Although the idea that Jesus of Nazareth never lived is not entertained or defended by any recognized modern historical scholar – secular or Christian – the notion that Jesus is just a myth is still passed around on various internet atheist websites. For example, the internet movie Zeitgeist (which has been debunked numerous times), says: “The reality is Jesus was the solar deity of the Gnostic Christian sect. And like all other pagan gods he was a mythical figure. It was the political establishment that saw to historized (sic) the Jesus figure for social control.”[6]

Fortunately, the Jesus-is-a-myth crowd has all but evaporated today. Like Dr. Bruce Metzger said decades ago, “Today no competent scholar denies the historicity of Jesus.”[7]

The Counterfeit Christ of Pluralism

Pluralism is a philosophy that says that no religion has the right to pronounce itself right or true and the other competing faiths false, or even relatively inferior. For those who espouse a philosophical religious pluralism, there is no longer any heresy, except perhaps the view that there are heresies.

The counterfeit christ of Pluralism is one manufactured many times over by various individuals who craft a Jesus to suit their tastes and beliefs. For example, he might be the non-miracle working Jesus of Thomas Jefferson who excised references of Jesus’ miracles in the gospels.

But mostly this fake Jesus only exhibits the characteristics of being all-tolerant, accepting of every lifestyle, and never condemning. In other words, the Pluralist’s Jesus is simply a man who espouses moral teachings that may be cherry-picked from and whose authority is circumvented by each individual’s conscience.

The Counterfeit Christ of Humanism

Voltaire wrote, “If God has made us in his image, we have returned him the favor.”[8] This is in essence what secular humanism – a belief system recognized by the IRS as a true religion[9] - does: it makes humankind the measure of all things where we become a savior and god to ourselves.

Following in the path of past Caesars, who either deified themselves or were christened saviors by their subjects, secular humanism holds Jesus’ funeral and then takes His place. As just one example, witness part of the re-written “Silent Night” sung by the Nazi’s for Hitler:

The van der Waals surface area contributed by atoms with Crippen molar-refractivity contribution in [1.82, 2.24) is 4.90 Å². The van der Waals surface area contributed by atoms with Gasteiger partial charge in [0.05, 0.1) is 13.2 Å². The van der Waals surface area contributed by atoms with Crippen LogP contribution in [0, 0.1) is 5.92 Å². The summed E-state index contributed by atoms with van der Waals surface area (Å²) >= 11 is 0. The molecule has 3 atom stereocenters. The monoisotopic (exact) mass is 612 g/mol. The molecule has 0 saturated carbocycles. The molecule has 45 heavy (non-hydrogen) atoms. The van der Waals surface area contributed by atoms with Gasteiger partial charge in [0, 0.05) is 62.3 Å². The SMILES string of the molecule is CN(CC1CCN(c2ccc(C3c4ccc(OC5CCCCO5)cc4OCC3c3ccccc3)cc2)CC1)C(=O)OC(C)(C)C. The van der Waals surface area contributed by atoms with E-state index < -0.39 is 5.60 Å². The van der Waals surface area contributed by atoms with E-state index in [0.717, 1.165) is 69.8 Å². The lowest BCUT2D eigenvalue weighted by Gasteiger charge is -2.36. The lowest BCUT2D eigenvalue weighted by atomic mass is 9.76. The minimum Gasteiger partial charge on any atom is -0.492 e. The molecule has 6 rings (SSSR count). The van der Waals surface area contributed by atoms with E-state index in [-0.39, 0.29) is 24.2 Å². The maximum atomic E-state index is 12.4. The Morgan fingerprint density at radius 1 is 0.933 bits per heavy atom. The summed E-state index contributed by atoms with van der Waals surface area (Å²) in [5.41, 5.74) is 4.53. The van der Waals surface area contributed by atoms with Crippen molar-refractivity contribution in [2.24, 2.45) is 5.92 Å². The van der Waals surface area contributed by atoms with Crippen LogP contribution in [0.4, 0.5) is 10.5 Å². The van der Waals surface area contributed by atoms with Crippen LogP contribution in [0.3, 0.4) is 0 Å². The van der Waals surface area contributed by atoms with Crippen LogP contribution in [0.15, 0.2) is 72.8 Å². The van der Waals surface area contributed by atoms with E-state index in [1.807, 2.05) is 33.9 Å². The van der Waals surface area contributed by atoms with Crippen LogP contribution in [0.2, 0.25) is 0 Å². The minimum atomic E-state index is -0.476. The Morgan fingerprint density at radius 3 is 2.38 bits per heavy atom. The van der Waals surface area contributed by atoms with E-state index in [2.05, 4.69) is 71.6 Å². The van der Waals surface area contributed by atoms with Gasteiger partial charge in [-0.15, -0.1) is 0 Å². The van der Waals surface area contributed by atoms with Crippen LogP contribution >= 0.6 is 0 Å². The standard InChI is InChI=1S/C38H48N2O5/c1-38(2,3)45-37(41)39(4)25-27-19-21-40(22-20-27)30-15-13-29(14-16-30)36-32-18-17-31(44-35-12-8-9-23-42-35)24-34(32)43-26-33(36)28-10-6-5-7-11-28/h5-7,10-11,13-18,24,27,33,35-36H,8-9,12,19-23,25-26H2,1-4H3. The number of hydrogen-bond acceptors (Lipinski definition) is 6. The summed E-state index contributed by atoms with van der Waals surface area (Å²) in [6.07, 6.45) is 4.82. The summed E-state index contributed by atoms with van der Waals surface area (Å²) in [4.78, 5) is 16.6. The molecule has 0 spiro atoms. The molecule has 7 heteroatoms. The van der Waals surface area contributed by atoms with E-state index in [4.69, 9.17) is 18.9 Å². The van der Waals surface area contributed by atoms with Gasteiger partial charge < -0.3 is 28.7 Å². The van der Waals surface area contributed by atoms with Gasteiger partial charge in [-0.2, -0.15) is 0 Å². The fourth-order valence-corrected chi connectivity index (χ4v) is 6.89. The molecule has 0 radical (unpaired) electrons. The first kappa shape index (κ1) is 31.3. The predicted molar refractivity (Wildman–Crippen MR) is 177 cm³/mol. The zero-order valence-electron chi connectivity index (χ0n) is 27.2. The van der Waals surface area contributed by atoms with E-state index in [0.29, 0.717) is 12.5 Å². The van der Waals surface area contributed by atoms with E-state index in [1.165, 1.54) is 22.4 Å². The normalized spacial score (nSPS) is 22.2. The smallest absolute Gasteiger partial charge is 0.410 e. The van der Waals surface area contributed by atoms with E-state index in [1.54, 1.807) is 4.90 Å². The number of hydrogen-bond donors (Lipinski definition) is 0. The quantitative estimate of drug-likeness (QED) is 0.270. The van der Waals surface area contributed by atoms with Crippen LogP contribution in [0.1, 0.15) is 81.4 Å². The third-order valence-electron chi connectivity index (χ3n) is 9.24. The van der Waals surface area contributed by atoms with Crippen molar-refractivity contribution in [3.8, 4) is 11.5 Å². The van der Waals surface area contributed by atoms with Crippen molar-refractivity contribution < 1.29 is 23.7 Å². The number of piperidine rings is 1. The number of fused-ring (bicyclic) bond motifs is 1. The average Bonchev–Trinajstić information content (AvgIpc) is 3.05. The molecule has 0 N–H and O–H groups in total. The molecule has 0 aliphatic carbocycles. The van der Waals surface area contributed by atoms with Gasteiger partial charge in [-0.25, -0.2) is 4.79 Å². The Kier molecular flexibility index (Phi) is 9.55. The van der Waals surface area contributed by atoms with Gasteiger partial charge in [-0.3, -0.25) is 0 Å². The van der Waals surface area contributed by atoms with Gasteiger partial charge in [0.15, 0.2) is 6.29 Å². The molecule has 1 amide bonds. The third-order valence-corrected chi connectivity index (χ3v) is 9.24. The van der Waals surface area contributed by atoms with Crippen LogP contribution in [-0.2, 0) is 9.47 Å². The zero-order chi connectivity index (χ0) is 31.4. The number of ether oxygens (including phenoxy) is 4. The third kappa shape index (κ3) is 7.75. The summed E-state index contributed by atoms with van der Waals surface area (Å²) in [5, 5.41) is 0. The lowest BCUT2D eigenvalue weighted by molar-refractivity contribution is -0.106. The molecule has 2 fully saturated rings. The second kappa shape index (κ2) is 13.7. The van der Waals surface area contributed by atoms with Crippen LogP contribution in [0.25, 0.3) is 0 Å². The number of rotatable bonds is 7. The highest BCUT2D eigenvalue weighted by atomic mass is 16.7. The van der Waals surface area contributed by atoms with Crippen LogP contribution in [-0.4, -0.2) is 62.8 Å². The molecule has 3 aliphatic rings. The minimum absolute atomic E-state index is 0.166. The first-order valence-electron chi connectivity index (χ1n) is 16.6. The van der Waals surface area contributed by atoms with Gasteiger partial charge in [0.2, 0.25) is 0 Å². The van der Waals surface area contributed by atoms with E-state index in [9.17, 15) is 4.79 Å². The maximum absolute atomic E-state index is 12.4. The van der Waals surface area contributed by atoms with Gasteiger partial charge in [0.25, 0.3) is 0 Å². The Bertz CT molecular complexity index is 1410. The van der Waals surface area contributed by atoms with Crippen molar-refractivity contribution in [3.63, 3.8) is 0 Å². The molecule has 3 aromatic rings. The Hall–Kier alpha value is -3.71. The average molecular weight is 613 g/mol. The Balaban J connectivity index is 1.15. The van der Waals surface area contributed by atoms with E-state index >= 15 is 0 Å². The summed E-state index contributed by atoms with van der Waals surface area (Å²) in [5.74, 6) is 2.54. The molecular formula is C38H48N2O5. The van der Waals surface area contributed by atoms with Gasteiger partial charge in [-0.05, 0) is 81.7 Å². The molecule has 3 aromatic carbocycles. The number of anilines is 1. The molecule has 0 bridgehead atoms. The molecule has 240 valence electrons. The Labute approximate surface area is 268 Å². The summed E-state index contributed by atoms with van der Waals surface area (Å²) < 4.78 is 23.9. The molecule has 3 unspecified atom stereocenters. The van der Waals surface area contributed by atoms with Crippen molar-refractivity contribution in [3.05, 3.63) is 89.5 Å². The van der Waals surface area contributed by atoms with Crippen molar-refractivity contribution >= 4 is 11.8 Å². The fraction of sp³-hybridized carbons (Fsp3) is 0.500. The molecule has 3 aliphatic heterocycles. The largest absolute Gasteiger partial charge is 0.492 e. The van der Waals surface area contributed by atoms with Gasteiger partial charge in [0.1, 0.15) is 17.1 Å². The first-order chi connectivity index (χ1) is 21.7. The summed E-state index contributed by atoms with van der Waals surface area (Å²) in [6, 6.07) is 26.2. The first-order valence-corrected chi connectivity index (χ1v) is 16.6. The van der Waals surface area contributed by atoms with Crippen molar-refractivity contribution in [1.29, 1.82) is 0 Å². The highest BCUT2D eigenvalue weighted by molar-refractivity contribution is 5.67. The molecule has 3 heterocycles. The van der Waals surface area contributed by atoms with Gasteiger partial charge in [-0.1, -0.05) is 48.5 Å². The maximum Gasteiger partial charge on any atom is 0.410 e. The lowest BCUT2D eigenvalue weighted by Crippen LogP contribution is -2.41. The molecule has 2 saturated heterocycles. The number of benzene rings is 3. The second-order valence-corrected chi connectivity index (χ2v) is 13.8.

"Silent night! Holy night! All is calm. All is bright. Adolf Hitler is Germany's wealth, Brings us greatness, favor and health. Oh, give us Germans all power!”[10]

The Ultimate Counterfeit

Scripture is clear that in the end times, the ultimate counterfeit christ will appear and do everything in his power to fulfill Satan’s aspiration of making himself “like the Most High” (Is. 14:14). Paul warns, “Let no one in any way deceive you, for it [the time of the end] will not come unless the apostasy comes first, and the man of lawlessness is revealed, the son of destruction, who opposes and exalts himself above every so-called god or object of worship, so that he takes his seat in the temple of God, displaying himself as being God” (2 Thess. 2:3-4).

The Bible also makes it clear that when the antichrist does this, the true Jesus will respond to the challenge and put an end to him (Rev. 19:20).

Why The Real Jesus Matters

You can peel the label off a bottle of strychnine and paste a new “Lemonade” label on it, but you won’t change the contents of the bottle or the effect it will have if someone drinks it. This is the law of identity in action – something is what it is, and recognizing the true nature of something vs. the façade with which a thing may externally present is crucial to protecting oneself.

The real Jesus said: “My sheep hear My voice, and I know them, and they follow Me; a stranger they simply will not follow, but will flee from him, because they do not know the voice of strangers.” (John 10:27, 5).

The counterfeit christs identified above are “strangers” that a born again believer will not follow and for good reason. The motivation behind Jesus’ and the New Testament writer’s concern over false prophets and counterfeit Christs is quite simple and terrifying.

A fake Jesus leads to a fake salvation, which leads, sadly, to a very real Hell.

[1] A. W. Tozer, “How to Avoid Serious Error” in That Incredible Christian (Camp Hill, PA: Christian Publications, 1964), pg. 50.

[7] Bruce Metzger, The New Testament: Its Background, Growth, and Content (New York: Abingdon, 2003), pg. 95.

Robin Schumacher